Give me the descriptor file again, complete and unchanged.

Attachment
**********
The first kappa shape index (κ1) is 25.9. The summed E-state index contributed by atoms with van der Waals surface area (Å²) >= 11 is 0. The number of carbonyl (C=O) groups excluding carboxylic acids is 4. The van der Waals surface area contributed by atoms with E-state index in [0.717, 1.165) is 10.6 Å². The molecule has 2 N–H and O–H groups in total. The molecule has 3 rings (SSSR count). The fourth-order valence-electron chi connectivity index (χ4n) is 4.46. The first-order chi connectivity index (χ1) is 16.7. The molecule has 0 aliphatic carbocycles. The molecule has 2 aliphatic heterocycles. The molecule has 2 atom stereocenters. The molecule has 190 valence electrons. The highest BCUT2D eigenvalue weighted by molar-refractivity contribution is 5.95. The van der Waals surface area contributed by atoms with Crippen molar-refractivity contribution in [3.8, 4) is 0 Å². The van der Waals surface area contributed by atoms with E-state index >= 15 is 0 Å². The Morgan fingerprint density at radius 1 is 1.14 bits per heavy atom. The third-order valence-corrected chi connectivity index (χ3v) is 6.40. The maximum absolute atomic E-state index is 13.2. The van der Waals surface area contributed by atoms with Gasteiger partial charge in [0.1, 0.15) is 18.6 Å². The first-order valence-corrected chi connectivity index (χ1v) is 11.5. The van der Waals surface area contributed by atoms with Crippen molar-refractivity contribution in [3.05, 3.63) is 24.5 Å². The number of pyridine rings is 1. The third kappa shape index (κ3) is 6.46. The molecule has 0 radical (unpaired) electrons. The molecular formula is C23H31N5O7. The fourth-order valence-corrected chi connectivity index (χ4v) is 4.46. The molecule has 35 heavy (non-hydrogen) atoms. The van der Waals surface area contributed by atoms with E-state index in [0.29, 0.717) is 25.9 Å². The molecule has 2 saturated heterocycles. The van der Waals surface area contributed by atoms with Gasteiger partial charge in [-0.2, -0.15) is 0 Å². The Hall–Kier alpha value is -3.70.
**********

The first kappa shape index (κ1) is 25.9. The summed E-state index contributed by atoms with van der Waals surface area (Å²) >= 11 is 0. The number of carbonyl (C=O) groups excluding carboxylic acids is 4. The van der Waals surface area contributed by atoms with E-state index in [0.717, 1.165) is 10.6 Å². The molecule has 2 N–H and O–H groups in total. The molecule has 3 rings (SSSR count). The fourth-order valence-electron chi connectivity index (χ4n) is 4.46. The first-order chi connectivity index (χ1) is 16.7. The molecule has 0 aliphatic carbocycles. The molecule has 2 aliphatic heterocycles. The molecule has 2 atom stereocenters. The molecule has 190 valence electrons. The highest BCUT2D eigenvalue weighted by molar-refractivity contribution is 5.95. The van der Waals surface area contributed by atoms with Crippen molar-refractivity contribution in [3.8, 4) is 0 Å². The van der Waals surface area contributed by atoms with E-state index >= 15 is 0 Å². The Morgan fingerprint density at radius 1 is 1.14 bits per heavy atom. The third-order valence-corrected chi connectivity index (χ3v) is 6.40. The maximum absolute atomic E-state index is 13.2. The van der Waals surface area contributed by atoms with Gasteiger partial charge in [0.1, 0.15) is 18.6 Å². The first-order valence-corrected chi connectivity index (χ1v) is 11.5. The van der Waals surface area contributed by atoms with Crippen molar-refractivity contribution in [3.05, 3.63) is 24.5 Å². The number of pyridine rings is 1. The third kappa shape index (κ3) is 6.46. The molecule has 0 radical (unpaired) electrons. The molecular formula is C23H31N5O7. The fourth-order valence-corrected chi connectivity index (χ4v) is 4.46. The molecule has 35 heavy (non-hydrogen) atoms. The van der Waals surface area contributed by atoms with E-state index in [0.29, 0.717) is 25.9 Å². The molecule has 2 saturated heterocycles. The van der Waals surface area contributed by atoms with Gasteiger partial charge in [-0.2, -0.15) is 0 Å². The Hall–Kier alpha value is -3.70.